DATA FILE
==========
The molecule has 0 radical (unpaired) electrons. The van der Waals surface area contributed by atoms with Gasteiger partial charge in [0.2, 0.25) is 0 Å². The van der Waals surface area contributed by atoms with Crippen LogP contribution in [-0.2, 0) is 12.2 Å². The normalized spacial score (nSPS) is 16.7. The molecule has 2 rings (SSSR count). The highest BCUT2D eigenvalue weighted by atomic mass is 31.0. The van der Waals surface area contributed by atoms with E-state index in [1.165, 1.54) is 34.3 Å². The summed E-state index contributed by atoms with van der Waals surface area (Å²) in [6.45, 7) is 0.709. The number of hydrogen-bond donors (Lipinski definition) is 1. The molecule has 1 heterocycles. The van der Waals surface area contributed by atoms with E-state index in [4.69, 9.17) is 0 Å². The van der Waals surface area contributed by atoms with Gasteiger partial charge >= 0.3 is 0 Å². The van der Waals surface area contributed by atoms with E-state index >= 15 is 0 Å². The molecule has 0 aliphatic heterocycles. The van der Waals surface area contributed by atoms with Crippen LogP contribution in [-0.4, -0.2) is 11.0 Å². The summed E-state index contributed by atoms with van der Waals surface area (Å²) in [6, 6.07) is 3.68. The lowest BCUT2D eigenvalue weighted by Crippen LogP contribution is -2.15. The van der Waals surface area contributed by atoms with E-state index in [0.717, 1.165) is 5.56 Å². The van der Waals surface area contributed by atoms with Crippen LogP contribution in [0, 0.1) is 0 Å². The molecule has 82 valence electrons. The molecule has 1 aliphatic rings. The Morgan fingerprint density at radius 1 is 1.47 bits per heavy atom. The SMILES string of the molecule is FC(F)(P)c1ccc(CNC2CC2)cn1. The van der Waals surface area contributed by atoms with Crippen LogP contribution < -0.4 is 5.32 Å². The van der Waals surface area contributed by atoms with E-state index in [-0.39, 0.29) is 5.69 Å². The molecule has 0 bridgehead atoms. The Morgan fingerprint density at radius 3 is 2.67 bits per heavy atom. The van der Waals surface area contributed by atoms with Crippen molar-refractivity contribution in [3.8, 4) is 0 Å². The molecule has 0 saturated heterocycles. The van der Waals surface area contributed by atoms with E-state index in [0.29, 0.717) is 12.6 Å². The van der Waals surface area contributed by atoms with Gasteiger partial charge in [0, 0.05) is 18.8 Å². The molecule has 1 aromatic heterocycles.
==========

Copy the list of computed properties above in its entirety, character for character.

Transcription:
The molecule has 0 radical (unpaired) electrons. The van der Waals surface area contributed by atoms with Gasteiger partial charge in [0.2, 0.25) is 0 Å². The van der Waals surface area contributed by atoms with Crippen LogP contribution in [-0.2, 0) is 12.2 Å². The normalized spacial score (nSPS) is 16.7. The molecule has 2 rings (SSSR count). The highest BCUT2D eigenvalue weighted by atomic mass is 31.0. The van der Waals surface area contributed by atoms with E-state index in [1.165, 1.54) is 34.3 Å². The summed E-state index contributed by atoms with van der Waals surface area (Å²) in [6.45, 7) is 0.709. The number of hydrogen-bond donors (Lipinski definition) is 1. The molecule has 1 heterocycles. The van der Waals surface area contributed by atoms with E-state index in [4.69, 9.17) is 0 Å². The van der Waals surface area contributed by atoms with Gasteiger partial charge >= 0.3 is 0 Å². The van der Waals surface area contributed by atoms with E-state index >= 15 is 0 Å². The molecule has 0 aliphatic heterocycles. The van der Waals surface area contributed by atoms with Crippen LogP contribution in [-0.4, -0.2) is 11.0 Å². The summed E-state index contributed by atoms with van der Waals surface area (Å²) in [6, 6.07) is 3.68. The lowest BCUT2D eigenvalue weighted by Crippen LogP contribution is -2.15. The van der Waals surface area contributed by atoms with E-state index in [0.717, 1.165) is 5.56 Å². The van der Waals surface area contributed by atoms with Crippen LogP contribution in [0, 0.1) is 0 Å². The molecule has 82 valence electrons. The molecule has 1 aliphatic rings. The Morgan fingerprint density at radius 1 is 1.47 bits per heavy atom. The SMILES string of the molecule is FC(F)(P)c1ccc(CNC2CC2)cn1. The van der Waals surface area contributed by atoms with Crippen LogP contribution < -0.4 is 5.32 Å². The van der Waals surface area contributed by atoms with E-state index in [-0.39, 0.29) is 5.69 Å². The molecule has 0 bridgehead atoms. The Morgan fingerprint density at radius 3 is 2.67 bits per heavy atom. The van der Waals surface area contributed by atoms with Crippen molar-refractivity contribution in [3.8, 4) is 0 Å². The molecule has 0 saturated heterocycles. The van der Waals surface area contributed by atoms with E-state index in [0.29, 0.717) is 12.6 Å². The van der Waals surface area contributed by atoms with Gasteiger partial charge in [0, 0.05) is 18.8 Å². The molecule has 1 aromatic heterocycles.